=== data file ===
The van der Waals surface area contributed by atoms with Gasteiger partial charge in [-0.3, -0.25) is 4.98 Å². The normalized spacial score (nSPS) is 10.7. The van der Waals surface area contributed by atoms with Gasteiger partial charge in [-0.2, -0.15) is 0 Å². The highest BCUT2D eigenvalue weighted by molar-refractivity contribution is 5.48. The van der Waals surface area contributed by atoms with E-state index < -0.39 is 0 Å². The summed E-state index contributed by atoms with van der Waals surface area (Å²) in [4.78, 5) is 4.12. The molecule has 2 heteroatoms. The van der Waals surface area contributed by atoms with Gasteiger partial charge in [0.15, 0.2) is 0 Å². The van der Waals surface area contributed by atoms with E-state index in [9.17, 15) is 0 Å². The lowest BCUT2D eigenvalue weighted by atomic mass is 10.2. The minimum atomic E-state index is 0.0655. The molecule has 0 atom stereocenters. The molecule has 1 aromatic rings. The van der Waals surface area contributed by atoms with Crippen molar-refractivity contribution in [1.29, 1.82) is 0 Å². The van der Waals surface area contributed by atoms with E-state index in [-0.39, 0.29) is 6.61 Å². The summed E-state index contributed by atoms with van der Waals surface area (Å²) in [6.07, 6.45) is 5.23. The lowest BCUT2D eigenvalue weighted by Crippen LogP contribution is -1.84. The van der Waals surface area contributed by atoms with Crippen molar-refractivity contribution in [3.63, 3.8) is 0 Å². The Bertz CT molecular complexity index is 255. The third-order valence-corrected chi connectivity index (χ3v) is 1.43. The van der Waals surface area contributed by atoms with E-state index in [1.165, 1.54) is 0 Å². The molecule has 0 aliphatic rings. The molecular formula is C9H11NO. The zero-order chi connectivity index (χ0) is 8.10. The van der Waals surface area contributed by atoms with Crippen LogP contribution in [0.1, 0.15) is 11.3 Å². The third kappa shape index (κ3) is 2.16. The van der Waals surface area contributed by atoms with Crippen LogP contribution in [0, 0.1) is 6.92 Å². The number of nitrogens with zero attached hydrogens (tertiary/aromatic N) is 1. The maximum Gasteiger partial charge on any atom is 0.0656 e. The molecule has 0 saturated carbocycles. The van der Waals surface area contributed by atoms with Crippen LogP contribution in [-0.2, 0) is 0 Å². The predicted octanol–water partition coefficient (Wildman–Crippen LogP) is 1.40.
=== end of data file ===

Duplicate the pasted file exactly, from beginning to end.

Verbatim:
The van der Waals surface area contributed by atoms with Gasteiger partial charge in [-0.3, -0.25) is 4.98 Å². The normalized spacial score (nSPS) is 10.7. The van der Waals surface area contributed by atoms with Gasteiger partial charge in [-0.2, -0.15) is 0 Å². The highest BCUT2D eigenvalue weighted by molar-refractivity contribution is 5.48. The van der Waals surface area contributed by atoms with E-state index < -0.39 is 0 Å². The summed E-state index contributed by atoms with van der Waals surface area (Å²) in [4.78, 5) is 4.12. The molecule has 2 heteroatoms. The van der Waals surface area contributed by atoms with Gasteiger partial charge in [0.15, 0.2) is 0 Å². The van der Waals surface area contributed by atoms with E-state index in [9.17, 15) is 0 Å². The lowest BCUT2D eigenvalue weighted by atomic mass is 10.2. The minimum atomic E-state index is 0.0655. The molecule has 0 atom stereocenters. The molecule has 1 aromatic rings. The van der Waals surface area contributed by atoms with Crippen molar-refractivity contribution in [1.29, 1.82) is 0 Å². The van der Waals surface area contributed by atoms with E-state index in [-0.39, 0.29) is 6.61 Å². The summed E-state index contributed by atoms with van der Waals surface area (Å²) in [6.07, 6.45) is 5.23. The lowest BCUT2D eigenvalue weighted by Crippen LogP contribution is -1.84. The van der Waals surface area contributed by atoms with Crippen molar-refractivity contribution in [3.63, 3.8) is 0 Å². The Bertz CT molecular complexity index is 255. The third-order valence-corrected chi connectivity index (χ3v) is 1.43. The van der Waals surface area contributed by atoms with E-state index in [1.165, 1.54) is 0 Å². The molecule has 0 aliphatic rings. The molecular formula is C9H11NO. The zero-order chi connectivity index (χ0) is 8.10. The van der Waals surface area contributed by atoms with Crippen LogP contribution in [0.1, 0.15) is 11.3 Å². The third kappa shape index (κ3) is 2.16. The van der Waals surface area contributed by atoms with Crippen LogP contribution in [0, 0.1) is 6.92 Å². The number of nitrogens with zero attached hydrogens (tertiary/aromatic N) is 1. The maximum Gasteiger partial charge on any atom is 0.0656 e. The molecule has 0 saturated carbocycles. The van der Waals surface area contributed by atoms with Crippen LogP contribution in [-0.2, 0) is 0 Å². The predicted octanol–water partition coefficient (Wildman–Crippen LogP) is 1.40.